A new Berkeley, Calif., company called InDinero is launching today, promising a simple approach to help small businesses, including startups, understand their finances.

Cofounder and chief executive Jessica Mah said she just graduated from UC Berkeley, but she’s one of those ridiculous prodigy entrepreneurs who has already launched a few startups. The common pain in all of them was trying to understand the finances, which usually required working with expensive, complicated software like Intuit‘s QuickBooks, not to mention hiring an accountant. With InDinero, she wanted to take the simple, automated approach to finance popularized for consumers by Mint.com (now owned by Intuit) and bring it into the business world.

This also sounds similar to a startup called Outright, but Mah said her company tries to serve a different need for a similar audience. Outright focuses on simplifying your finances so you can file your taxes, while InDinero is more about helping entrepreneurs understand where they stand financially, and how they can do better.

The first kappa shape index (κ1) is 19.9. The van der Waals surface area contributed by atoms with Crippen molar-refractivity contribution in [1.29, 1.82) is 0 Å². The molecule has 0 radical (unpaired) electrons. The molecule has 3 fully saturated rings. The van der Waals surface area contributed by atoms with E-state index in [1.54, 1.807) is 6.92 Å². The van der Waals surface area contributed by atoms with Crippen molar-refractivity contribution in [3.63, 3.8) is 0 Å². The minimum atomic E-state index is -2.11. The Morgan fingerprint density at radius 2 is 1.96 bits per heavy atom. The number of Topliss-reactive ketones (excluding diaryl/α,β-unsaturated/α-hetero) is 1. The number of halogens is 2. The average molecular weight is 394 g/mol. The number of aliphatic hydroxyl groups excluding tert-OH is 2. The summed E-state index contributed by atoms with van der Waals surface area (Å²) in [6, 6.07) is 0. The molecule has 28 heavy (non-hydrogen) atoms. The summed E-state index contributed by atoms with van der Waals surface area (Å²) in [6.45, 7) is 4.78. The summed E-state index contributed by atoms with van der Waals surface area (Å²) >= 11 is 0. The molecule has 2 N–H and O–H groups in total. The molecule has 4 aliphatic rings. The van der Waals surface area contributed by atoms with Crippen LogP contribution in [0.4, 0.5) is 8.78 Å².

Features include automatic integration with your bank, credit card, PayPal accounts; a dashboard showing profit and your cash runway; and trends showing your income and spending over time. InDinero is free for less than 50 transactions, then pricing starts at $29.95 per month.

I was a little concerned about whether businesses would be willing to trust their financial information to a company that’s so young (in multiple respects). Mah acknowledged that’s an issue — startups are probably more willing to experiment than traditional retailers, so they’ll probably be the early adopters, but she said the goal is to reach both audiences.

InDinero is part of the current class of companies incubated by Y Combinator.

VentureBeat's mission is to be a digital town square for technical decision-makers to gain knowledge about transformative enterprise technology and transact. Discover our Briefings.